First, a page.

Keywords: ecosystem services, Conservation agriculture, Cropping systems, soil functions

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2 Economic Valuation of Environmental Services Sustained by Flamboyant Park in Goiania-Go, Brazil

Authors: Brenda R. Berca, Jessica S. Vieira, Lucas G. Candido, Matheus C. Ferreira, Paulo S. A. Lopes Filho, Rafaella O. Baracho

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This study aims to estimate the economic value environmental services sustained by Flamboyant Lourival Louza Municipal Park in Goiânia, Goiás, Brazil. The Flamboyant Park is one of the most relevant urban parks, and it is located near a stadium, a shopping center, and two supercenters. In order to define the methods used for the valuation of Flamboyant Park, the first step was carrying out bibliographical research with the view to better understand which method is most feasible to valuate the Park. Thus, the following direct methods were selected: travel cost, hedonic pricing, and contingent valuation. In addition, an indirect method (replacement cost) was applied at Flamboyant Park. The second step was creating and applying two surveys. The first survey aimed at the visitors of the park, addressing socio-economic issues, the use of the Park, as well as its importance and the willingness the visitors, had to pay for its existence. The second survey was destined to the existing trade in the Park, in order to collect data regarding the profits obtained by them. In the end, the characterization of the profile of the visitors and the application of the methods of contingent valuation, travel cost, replacement cost and hedonic pricing were obtained, thus monetarily valuing the various ecosystem services sustained by the park. Some services were not valued due to difficulties encountered during the process.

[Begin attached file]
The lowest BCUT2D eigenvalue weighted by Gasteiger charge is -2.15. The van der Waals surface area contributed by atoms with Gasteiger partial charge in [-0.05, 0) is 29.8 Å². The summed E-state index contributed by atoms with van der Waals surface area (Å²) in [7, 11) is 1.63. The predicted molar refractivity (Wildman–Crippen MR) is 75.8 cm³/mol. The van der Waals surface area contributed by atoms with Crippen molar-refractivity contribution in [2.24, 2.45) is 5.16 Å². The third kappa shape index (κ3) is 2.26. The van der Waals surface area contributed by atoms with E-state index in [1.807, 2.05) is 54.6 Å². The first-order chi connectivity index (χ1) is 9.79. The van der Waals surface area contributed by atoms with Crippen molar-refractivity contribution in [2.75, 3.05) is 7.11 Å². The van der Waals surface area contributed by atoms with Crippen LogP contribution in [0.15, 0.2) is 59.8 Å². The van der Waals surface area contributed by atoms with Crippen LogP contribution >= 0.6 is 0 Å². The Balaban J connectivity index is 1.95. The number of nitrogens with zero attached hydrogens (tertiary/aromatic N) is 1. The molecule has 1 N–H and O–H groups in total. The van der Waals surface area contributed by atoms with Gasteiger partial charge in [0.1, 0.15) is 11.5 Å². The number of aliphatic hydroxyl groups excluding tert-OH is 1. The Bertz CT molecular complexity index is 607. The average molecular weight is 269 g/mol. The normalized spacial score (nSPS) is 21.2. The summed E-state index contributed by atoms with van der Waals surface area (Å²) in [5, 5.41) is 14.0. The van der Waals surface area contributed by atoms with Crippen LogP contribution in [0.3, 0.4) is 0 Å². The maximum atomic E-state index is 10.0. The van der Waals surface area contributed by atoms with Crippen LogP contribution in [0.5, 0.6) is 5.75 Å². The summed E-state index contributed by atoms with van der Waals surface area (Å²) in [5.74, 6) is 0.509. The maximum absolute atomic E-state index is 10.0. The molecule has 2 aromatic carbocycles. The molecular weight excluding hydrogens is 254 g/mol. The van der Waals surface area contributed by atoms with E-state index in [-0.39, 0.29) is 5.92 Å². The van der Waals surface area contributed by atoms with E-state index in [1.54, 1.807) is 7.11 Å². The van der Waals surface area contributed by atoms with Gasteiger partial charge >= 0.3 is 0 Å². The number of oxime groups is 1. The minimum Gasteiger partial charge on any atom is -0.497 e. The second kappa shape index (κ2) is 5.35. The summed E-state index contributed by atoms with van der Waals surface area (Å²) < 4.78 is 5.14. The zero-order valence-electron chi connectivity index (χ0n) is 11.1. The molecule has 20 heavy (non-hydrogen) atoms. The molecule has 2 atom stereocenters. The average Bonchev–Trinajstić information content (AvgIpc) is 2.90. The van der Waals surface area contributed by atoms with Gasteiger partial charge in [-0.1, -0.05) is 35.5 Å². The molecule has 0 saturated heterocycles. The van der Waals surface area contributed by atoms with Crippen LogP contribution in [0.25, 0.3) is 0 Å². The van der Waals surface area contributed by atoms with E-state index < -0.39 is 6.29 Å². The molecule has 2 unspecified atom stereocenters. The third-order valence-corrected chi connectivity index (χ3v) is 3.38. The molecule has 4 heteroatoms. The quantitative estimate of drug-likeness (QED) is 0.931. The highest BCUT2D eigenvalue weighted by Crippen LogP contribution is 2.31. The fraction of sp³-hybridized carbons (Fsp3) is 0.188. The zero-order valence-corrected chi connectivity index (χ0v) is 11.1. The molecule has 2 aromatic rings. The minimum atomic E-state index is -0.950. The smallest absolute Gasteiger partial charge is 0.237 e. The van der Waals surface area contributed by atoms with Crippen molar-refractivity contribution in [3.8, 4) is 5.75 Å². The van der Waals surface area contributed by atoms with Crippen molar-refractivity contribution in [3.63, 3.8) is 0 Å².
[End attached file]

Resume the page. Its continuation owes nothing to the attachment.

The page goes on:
Keywords: ecosystem services, contingent valuation, hedonic pricing, economic environmental valuation, travel cost

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1 Wildlife Communities in the Service of Extensively Managed Fishpond Systems – Advantages of a Symbiotic Relationship

Authors: Peter Palasti, Eva Kerepeczki

Abstract: